All the documentation required to make a tool to convert from link output to NTK is available, but no such tool exists. Therefore, with a C/C++ suite, you will have to use NCT anyway. The other solution is to use Roger Milne’s tool. http://roger.trideja.com/newton/newtonasm.html.
The format of the P-Class encapsulated programs is unknown.
Finally, the low level debuggers (Newtsbug and Hammer) only run on Mac OS. Apparently, they are based on RDI, but nobody succeeded to write a compatible low level debugger.
There are several C/C++ compilers for ARM, here are just the most common ones:
BTW, you can use NCT on Basilisk II which you’ll find at http://www.uni-mainz.de/~bauec002/B2Main.html It’s a Mac 68K emulator for Windows NT, BeOS, UNIX with X11 and AmigaOS.
4) Are there any other tools to develop Newton Packages?
Yes, there is Pinehill AppGen that can be found on UNNA: http://www.unna.org/unna/development/AppGeneratorV3/.
It lets you create simple data collection applications on your Newton and export the data to a PC (using PineHill Mover).
1) Where can I find documentation?
a) Apple standard manuals
Apple published Find Info, a PDF listing information about where to locate Newton development documentation.
Although the Newton Programmers Guide (NPG) is the first source, it is not necessarily the most complete or up to date. There are a number of additional places you can search for information on the Newton Platform APIs.
Below is a simplified version of that document with links added.
- Newton Programmers Guide 2.0 & Newton Programmers Reference 2.0
This is the primary source of information. Start here when searching. All the other sources of documentation supplement this guide.
- Programmers Guide:
- Programmers Reference:
- Newton Programmers Guide 2.1
This is a supplement to the Newton Programmers Guide/Reference. It is the main source for the new APIs in Newton OS 2.1. Like NPG, this is a primary source of information.
- NewtonScript Reference
This is the primary reference for the NewtonScript language and related support functions.
- NewtonScript Programming Language:
- Newton 2.x OS Q & As (Q_AND_AS)
New and updated information on APIs and extra explanation. This is one of the best sources of information apart from the Newton Programmers Guide. They can be found on UNNA: http://www.unna.org/unna/apple/documentation/developer/QAs-2.x/
- Platform File Functions (PLATFUNC)
This contains documentation on APIs that are included as part of the Platform File. The APIs are either new APIs or replacements for ones already in the ROM.
- Sample Code (SAMPCODE)
In addition to showing you how to use particular features, some pieces of sample code contain interim documentation.
- NTK 1.6 User’s Guide (WINNTK16.PDF)
In addition to documenting Newton Toolkit, this guide also contains valuable information on both debugging your application and performance tuning.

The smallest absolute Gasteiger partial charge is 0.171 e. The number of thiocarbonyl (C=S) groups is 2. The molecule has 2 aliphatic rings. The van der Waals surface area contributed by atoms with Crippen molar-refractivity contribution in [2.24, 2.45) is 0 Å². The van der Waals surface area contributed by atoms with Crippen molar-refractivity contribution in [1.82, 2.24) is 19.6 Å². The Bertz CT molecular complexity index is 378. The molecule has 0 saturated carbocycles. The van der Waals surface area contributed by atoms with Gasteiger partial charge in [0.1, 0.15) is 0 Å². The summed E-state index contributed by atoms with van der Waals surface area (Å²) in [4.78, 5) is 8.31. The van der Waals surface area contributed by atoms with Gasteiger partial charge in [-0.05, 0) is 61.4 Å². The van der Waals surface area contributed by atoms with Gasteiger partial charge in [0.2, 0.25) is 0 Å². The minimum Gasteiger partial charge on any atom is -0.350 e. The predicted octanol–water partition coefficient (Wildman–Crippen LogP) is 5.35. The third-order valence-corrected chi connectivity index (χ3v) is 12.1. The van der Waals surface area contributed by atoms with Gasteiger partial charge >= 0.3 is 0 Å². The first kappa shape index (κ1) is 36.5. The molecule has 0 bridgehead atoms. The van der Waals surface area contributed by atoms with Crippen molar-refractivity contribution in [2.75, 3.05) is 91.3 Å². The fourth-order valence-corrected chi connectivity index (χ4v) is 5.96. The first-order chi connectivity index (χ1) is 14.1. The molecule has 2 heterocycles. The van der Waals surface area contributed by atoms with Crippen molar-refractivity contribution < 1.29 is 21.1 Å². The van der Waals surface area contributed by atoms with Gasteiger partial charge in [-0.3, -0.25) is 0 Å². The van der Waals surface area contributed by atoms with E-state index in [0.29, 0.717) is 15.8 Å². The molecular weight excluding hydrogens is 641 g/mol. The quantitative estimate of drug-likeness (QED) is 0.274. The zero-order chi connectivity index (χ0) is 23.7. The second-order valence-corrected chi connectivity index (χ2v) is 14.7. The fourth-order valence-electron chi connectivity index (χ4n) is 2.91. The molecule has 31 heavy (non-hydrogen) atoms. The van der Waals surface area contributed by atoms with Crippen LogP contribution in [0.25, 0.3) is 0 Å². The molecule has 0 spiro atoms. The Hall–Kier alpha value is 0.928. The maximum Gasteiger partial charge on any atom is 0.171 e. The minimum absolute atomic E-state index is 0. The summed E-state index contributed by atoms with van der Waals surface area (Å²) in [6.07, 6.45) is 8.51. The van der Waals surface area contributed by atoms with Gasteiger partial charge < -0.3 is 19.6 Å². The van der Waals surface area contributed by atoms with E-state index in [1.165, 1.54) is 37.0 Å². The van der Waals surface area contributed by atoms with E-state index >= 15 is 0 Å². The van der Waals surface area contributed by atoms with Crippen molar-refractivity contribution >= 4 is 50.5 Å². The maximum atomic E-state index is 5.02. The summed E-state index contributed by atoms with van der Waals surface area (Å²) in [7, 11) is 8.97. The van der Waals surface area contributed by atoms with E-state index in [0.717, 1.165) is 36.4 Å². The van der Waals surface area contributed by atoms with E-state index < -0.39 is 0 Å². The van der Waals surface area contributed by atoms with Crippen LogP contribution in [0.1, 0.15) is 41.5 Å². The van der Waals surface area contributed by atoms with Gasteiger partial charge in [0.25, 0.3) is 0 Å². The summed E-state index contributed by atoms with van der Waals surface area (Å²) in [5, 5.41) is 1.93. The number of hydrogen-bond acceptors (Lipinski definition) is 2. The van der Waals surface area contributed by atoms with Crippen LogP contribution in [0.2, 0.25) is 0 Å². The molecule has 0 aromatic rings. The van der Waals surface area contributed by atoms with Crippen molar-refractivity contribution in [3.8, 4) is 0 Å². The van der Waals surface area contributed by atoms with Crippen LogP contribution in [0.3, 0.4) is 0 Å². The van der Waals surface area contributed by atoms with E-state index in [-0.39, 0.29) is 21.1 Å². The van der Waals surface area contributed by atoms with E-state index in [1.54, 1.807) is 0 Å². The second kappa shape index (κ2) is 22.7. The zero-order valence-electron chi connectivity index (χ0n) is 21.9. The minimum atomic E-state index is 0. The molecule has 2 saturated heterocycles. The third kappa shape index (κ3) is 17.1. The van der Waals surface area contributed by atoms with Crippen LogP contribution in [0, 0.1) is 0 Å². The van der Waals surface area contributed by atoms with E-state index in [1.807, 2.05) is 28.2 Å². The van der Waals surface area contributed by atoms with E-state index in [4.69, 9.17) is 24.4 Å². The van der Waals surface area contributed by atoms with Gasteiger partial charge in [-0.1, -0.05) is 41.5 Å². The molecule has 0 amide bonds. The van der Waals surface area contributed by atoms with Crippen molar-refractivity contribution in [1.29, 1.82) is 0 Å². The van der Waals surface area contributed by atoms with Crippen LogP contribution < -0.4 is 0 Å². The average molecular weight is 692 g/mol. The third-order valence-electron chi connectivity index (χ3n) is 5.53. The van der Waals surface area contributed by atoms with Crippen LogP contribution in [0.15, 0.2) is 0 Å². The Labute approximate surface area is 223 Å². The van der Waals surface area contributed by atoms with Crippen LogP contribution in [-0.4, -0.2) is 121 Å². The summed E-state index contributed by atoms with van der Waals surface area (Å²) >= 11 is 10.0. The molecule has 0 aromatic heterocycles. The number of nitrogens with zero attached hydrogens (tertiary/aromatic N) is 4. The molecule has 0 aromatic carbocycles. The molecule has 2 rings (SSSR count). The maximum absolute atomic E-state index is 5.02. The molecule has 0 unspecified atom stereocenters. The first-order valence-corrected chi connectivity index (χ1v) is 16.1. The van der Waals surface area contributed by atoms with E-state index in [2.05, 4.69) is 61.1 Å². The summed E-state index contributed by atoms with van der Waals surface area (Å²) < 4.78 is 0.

b) Additional Apple docs
Apple published additional books. These can be found on Newton Gurus’ sites.
c) Articles and additional documentation
There were a lot of articles written by Apple and third-party developers. They were published in the Newton Technology Journal, in the PIE Developers and other journals.
You can also consult the documentation concerning the processor (ARMs). Please note that this is useless to the NewtonScript developer. It is only useful for assembly development and sometimes C++ development.
- The ARM Architecture Reference Manual by D. Jaggar. You can order the paper version from any good (internet) library. You can get the electronic version by ordering a free evaluation copy of the ARM Development Suite at http://www.arm.com/sitearchitek/devtools.ns4/html/ads_eval?OpenDocument You’ll find in this book a (simple) diagram of the Runt based MessagePads. There are other reference manuals for the ARM such as the ARM System-on-Chip Architecture by S. Furber and The ARM RISC Chip, A Programmer’s Guide by A. van Someron & C. Atack.
- The ARM SDT Reference Manual. This manual isn’t a manual to the processor but a manual to the ARM SDT which the Newton C++ Toolbox is a MPW port of. The SDT changed a lot, but it’s there that you’ll find information about the compiler’s behavior (e.g. data size).
- You can find additional documentation on ARM’s website. They are not very interesting for Newton development, though, except the Quick reference guide. http://www.arm.com/Documentation/
- Intel has several application notes and technical documents about the StrongARM, including one on the memory management (one of the sources about the ARM MMU). They can be downloaded from the Intel’s developer website: http://developer.intel.com/design/strong/
d) The Newton Bowels Project
The Newton Internals are not documented. But several developers made discoveries when digging the system to interface with it. There is a repository for these documents and thrill seekers tools, called The Newton Bowels Project. It can be found on Kallisys website: http://www.kallisys.com/newton/bowels/.
2) Wow, that’s a huge list! Where do I start?
My advice is to start with the examples. Try the examples that comes with NDE or those on Apple’s FTP site.
You can also try the interactive tutorial book NewtATut to create a simple app: https://communicrossings.com/html/newton/newtpkgs.htm#NewtATut
C) Sample Code
1) Sources for Apple’s Sample Code modules
Most of them, in their latest version, can be found on UNNA at: http://www.unna.org/unna/apple/development/Examples/.
2) The list of Apple’s Sample Code modules
There is a list on Rochester FTP. It has the advantage to include keywords and description.
However, it is not complete, with latest versions. Here is a more complete list:
- Application Design
- Altered States-6
- True Grid-5
- Controls and Other Protos
- Data Storage
- Desktop Connectivity
- Developer Tools
- Digital Books
- Beyond Help-5
- Book Maker Examples-1
- Drawing and Graphics
- Photo Album-1
- Up In Smoke-33&2/3
- Basic LlamaTalk-1
- Basic Modem-2
- Basic Serial-2
- Comms FSM-6
- Tool Time-2
- Modem Setup
- Pickers, Popups, and Overviews
- Bitchin’ Piano-3
- Sound Advice-3
- Sound Tricks-4
- System Data and Built-in Apps
- Cardfile Extensions-1
- Extra Change-3
- Party Time-1
- System Services
- Text Input
- User Interface
- Paragraph Scroll-4